More Works Of Art Enter The Public Domain On New Year's Day
STEVE INSKEEP, HOST:
Among other things, January 1 is Public Domain Day. That means copyrights expire on works from 95 years ago. So everybody is free to rewrite or remix or just play around with classic books and songs and more. NPR's Petra Mayer reports on what people have been doing with it all.
PETRA MAYER, BYLINE: So here's the thing with Public Domain Day. For 20 years, it didn't happen. In 1998, Congress passed a law extending current copyrights from 75 to 95 years. And that meant that until two years ago, nothing new was coming into the public domain. That all changed on January 1, 2019. Since then, a flood of popular culture from the 1920s has become available - early silent movies, pop songs, books like "The Prophet," "Mrs. Dalloway" and "The Great Gatsby." So what are people doing with all this good stuff, you know, like "Gatsby?"
MICHAEL FARRIS SMITH: I was captivated by Nick.
MAYER: That's author Michael Farris Smith. His new novel, "Nick," comes out this month, and it imagines a life and a back story for "Gatsby's" Nick Carraway. Smith says he was snagged by that moment at the end of the book where Nick suddenly realizes it's his 30th birthday.
SMITH: And then right after that, he describes it as anticipating a decade of loneliness. And that is what really stuck me. Like, when I read the decade of loneliness line, I remember I actually stopped there, and I set the book aside.
MAYER: Smith says he saw so many parallels between Nick's life and his own at that age that he decided to write Nick's story. Although, he says, he just assumed "Gatsby" was in the public domain when he started writing five years ago, he was a little taken aback when his publishers told him the book couldn't come out until 2021. But "Nick" is one of the few really high-profile works to surface from that flood of new public domain material. Jennifer Jenkins is the director of the Center for the Study of the Public Domain at Duke Law School. She says a lot of what's happening is on a smaller scale.
JENNIFER JENKINS: I've had emails from parents who say, hey, my high school kid's an amazing musician. And guess what? You know, now that "Rhapsody In Blue" is free, he's going to play it. He's going to reimagine it. And maybe we'll put it on YouTube.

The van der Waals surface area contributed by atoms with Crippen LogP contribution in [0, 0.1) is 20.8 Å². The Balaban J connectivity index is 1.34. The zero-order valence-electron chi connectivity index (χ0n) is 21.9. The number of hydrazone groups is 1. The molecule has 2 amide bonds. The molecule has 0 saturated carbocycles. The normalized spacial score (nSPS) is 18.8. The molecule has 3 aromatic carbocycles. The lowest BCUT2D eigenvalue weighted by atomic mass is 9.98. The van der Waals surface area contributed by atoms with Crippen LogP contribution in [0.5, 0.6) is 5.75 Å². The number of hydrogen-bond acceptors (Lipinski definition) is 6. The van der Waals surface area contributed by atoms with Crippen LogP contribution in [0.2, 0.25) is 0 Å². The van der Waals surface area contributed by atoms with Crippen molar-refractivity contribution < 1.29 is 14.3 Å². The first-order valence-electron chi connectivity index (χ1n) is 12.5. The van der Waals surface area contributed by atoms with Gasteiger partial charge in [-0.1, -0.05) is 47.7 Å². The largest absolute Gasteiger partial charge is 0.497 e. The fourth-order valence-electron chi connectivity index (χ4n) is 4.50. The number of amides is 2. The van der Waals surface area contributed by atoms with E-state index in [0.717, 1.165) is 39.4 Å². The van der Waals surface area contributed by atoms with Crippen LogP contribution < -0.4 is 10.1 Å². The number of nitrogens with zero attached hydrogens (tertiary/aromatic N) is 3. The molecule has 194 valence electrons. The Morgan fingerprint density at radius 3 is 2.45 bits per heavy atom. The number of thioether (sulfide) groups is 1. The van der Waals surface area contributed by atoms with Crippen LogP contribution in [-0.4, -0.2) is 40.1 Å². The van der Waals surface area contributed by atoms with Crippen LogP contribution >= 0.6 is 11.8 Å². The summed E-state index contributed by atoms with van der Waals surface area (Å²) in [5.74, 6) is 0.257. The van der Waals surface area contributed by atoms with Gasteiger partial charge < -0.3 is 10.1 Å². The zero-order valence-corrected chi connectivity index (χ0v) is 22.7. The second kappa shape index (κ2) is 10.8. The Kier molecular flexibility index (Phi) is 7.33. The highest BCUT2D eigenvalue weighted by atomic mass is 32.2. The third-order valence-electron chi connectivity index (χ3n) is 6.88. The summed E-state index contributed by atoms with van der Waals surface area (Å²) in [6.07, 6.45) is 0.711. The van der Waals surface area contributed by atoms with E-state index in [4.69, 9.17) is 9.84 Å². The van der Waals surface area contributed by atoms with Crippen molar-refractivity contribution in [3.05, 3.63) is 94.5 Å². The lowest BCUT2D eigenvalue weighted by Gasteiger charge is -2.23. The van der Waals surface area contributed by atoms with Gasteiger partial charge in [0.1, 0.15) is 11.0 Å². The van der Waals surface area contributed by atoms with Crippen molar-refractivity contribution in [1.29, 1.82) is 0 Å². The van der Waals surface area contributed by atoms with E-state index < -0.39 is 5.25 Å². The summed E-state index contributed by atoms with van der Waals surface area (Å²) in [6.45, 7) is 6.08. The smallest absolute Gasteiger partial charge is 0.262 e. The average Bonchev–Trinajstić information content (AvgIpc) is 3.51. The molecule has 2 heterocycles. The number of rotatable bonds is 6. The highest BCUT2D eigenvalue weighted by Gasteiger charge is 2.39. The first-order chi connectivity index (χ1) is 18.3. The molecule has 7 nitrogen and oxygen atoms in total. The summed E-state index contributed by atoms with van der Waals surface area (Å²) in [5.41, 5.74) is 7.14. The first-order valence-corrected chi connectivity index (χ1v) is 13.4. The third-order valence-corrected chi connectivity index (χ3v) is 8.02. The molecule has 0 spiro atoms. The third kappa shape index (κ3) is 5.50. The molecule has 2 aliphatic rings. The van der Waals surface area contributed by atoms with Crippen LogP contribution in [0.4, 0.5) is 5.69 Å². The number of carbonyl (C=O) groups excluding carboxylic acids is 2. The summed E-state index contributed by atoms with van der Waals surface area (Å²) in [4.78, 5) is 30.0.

MAYER: Some publishers have put out new editions of books like Kahlil Gibran's "The Prophet," Jenkins says.
JENKINS: The works become more available and in more editions, and that itself feeds creativity. So we do absolutely know that happens.
MAYER: So why aren't there more "Nick"s out there? Glenn Fleishman is a journalist who's covered copyright issues.
GLENN FLEISHMAN: There are some very popular, weird copyright cases that involve lots of lawsuits, and I think it makes people worry.
MAYER: Fleishman has experienced some of that worry himself. He loves the classic song "Yes We Have No Bananas," which entered the public domain on January 1, 2019. So he organized some friends at a New Year's party to sing it. And they put the song up on YouTube moments after midnight on January 1.
(SOUNDBITE OF VIDEO)
UNIDENTIFIED PEOPLE: (Singing) Yes, we have no bananas.
MAYER: Months later, Fleishman got a peculiar message from YouTube - not a takedown but a notice that a publisher had claimed rights to the song.
FLEISHMAN: They really need their 15 cents from, you know, this 95-year-old song if it was still under copyright.
MAYER: Fleishman was able to point out the mistake to YouTube. But he says there's still a chilling effect. Even big players will sometimes pay a licensing fee for a public domain work rather than deal with confusion or legal hassles. So it may be a few more years before we see somebody rewriting "Mrs. Dalloway" or TikTok dueters trying Buster Keaton stunts. But, says Jennifer Jenkins, the door is open.
JENKINS: To borrow a line from "The Great Gatsby," we now will all have a green light to use one more year of our rich cultural past without permission or fee. And all of these works - they teach us about ourselves. We gain insights into places we've never been, people we'll never be, times we've never seen. And that in itself feeds creativity.
MAYER: Petra Mayer, NPR News.
(SOUNDBITE OF BEN BERNIE AND HIS ORCHESTRA'S "SWEET GEORGIA BROWN")
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